When I was in high school in Texas in the early 1980s continuing into my college years, I worked first as a busboy/dishwasher, then grill cook, at a classic steakhouse. You know the kind: low lighting, lots of red everywhere. Indeed, busboys wore red jackets, white shirts, and black bowties; cooks had to adorn their white uniforms with an annoying red scarf.

The place was part of a small Texas chain that had begun in the '30s. When I started in 1980, employees with more than six months of seniority were automatically enrolled in a profit-sharing plan. After a year, you got a decent health-insurance policy. The company even ran a credit union that paid decent interest on savings and financed cars and homes for employees. People who worked hard and excelled got steady raises. For long-time cooks, work there charted a path to the middle class.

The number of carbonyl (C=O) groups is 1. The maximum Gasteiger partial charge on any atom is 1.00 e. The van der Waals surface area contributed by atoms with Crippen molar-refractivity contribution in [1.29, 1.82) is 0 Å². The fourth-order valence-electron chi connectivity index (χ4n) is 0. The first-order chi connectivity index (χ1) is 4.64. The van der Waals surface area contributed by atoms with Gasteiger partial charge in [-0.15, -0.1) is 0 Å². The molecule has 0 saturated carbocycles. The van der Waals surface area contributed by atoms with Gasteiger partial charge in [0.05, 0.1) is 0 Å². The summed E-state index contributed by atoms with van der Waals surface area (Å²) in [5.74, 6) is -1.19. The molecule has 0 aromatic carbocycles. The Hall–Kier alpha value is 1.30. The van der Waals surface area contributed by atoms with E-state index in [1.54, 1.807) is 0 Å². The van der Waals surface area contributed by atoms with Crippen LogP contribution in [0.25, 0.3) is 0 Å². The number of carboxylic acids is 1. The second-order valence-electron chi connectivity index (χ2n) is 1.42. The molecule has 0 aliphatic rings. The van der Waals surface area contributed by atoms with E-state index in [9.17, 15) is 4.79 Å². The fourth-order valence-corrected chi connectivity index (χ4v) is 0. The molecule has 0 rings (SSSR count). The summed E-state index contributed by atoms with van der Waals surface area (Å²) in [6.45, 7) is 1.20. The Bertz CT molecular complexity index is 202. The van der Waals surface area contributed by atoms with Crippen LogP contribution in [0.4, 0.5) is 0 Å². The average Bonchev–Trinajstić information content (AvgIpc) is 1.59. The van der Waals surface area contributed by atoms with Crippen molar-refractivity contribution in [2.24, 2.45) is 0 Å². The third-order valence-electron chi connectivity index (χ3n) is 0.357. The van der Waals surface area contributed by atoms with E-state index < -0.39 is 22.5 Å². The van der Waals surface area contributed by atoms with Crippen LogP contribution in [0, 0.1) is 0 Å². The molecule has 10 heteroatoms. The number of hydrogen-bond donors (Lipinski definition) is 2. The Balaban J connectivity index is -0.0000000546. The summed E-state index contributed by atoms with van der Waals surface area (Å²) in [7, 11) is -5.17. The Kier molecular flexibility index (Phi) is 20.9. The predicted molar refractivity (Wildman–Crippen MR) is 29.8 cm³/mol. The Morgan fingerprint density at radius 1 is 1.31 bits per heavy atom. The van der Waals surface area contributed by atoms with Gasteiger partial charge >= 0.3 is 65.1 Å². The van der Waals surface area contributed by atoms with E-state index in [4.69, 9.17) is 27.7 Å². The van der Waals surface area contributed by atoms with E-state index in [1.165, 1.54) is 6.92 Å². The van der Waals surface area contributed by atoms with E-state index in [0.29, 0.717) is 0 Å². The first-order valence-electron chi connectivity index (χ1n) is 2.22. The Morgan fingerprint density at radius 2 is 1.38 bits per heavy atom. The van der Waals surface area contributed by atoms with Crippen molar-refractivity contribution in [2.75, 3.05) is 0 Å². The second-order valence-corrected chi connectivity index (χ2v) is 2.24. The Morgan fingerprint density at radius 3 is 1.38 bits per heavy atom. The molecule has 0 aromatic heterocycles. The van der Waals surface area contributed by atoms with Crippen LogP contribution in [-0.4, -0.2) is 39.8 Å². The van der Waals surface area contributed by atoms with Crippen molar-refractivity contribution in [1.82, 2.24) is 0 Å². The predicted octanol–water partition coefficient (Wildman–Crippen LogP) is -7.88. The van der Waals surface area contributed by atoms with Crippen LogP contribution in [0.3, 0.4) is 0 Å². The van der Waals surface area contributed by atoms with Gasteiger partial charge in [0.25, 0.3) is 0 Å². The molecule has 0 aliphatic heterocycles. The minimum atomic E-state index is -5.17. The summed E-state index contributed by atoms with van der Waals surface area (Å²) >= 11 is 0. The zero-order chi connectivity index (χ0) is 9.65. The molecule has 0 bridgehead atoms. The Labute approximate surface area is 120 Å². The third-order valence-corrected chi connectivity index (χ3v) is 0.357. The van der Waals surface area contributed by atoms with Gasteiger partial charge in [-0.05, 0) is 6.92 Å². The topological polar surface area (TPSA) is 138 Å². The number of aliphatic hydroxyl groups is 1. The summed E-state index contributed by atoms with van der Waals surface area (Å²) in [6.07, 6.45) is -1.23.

But at a certain point, the founding owner died and his stepchildren took over. Simultaneously, the Reagan '80s came into full flower. Slowly, all of those perks disappeared. Wages froze for current employees, and dropped for new ones. Older, high-paid cooks were given the option to accept wage cuts or be fired. Long-time employees began to struggle to maintain their lifestyles.

I was a college-bound kid earning cash on the side, so the changes didn't affect me much personally. But it was an embittering experience to see people who had become like family to me be treated like dirt. In the end, the draconian changes didn't do much for the company's bottom line—it has long since collapsed, and exists now only in rump form.

Part of me swore off cookbooks years ago. I used to dive into them, creating feasts that started with huge shopping lists and ended in towers of dirty dishes. No regrets—it was a great way to learn to cook and get some tangible, edible education about the culture of faraway lands.